The King's Speech to open in West End
The stage version of The King's Speech is to transfer to the West End in March at the end of its current UK tour.
David Seidler's play, which had its world premiere two weeks ago, begins at Wyndham's Theatre on 22 March.
"With the film relatively fresh in the memory, one might have suspected that interest in the original play would be limited," said actor Charles Edwards, who plays the King George VI.
"But in fact quite the opposite seems to be the case."
The film version of The King's Speech, which starred Colin Firth, won four Oscars last year but Seidler originally wrote the story - about the king and his debilitating stammer - for the stage.
He then developed the screenplay, and the play was left unproduced until this month.
Its opening night, at the Yvonne Arnaud theatre in Guildford on 10 February, went down well with the critics.
"It is a cracking good story and Seidler deserves credit for seeing its dramatic potential," said Michael Billington in his four-star Guardian review.
"Edwards, who has been edging towards stardom for several seasons, has now unequivocally arrived."
"The critical reaction has been terrific," Edwards said. "Particularly gratifying for me has been the reaction from stammerers."
He said he was often asked if he felt in the shadow of Colin Firth's portrayal of Bertie.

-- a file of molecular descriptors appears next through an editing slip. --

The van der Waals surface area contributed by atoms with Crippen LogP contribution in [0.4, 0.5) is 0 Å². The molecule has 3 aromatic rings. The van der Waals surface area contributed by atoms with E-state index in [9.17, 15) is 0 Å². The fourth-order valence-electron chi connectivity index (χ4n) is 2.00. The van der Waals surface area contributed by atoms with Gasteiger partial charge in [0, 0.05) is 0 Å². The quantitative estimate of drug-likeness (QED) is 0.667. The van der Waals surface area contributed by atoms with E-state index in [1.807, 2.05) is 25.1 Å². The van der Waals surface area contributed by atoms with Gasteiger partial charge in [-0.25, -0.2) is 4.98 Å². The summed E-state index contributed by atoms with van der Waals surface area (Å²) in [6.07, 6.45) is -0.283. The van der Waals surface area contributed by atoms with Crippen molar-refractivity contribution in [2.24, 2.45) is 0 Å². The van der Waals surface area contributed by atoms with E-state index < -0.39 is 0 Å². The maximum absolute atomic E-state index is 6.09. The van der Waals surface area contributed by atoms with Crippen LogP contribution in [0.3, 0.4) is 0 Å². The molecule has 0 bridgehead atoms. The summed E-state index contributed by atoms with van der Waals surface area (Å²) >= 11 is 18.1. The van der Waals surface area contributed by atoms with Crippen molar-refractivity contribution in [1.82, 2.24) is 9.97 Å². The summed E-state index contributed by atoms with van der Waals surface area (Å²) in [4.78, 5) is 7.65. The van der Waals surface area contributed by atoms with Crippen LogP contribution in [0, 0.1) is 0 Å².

"One approaches Bertie as you would any other role, in that that you try and make it your own. Shakespeare characters have been played many times before - that's no reason to not have a go yourself. I'm not daunted in any way."
Edwards is joined in the cast by Jonathan Hyde as maverick Australian speech therapist Lionel Logue, and Emma Fielding as Queen Elizabeth.
Joss Ackland plays King George V and Ian McNeice is Winston Churchill. The play is directed by former RSC artistic director Adrian Noble.
The production is on tour around the UK until 17 March.
Seidler began researching his storyline for The King's Speech throughout the 1970s and 80s but abandoned it after the Queen Mother asked him not to pursue the project during her lifetime.
After the Queen Mother died in 2002, Seidler returned to writing the play. It was in 2005, at a script reading in London, that film director Tom Hooper's mother spotted its movie potential and told him she'd found his next project.
The film was an international hit, making $414m (£261m) at the global box office.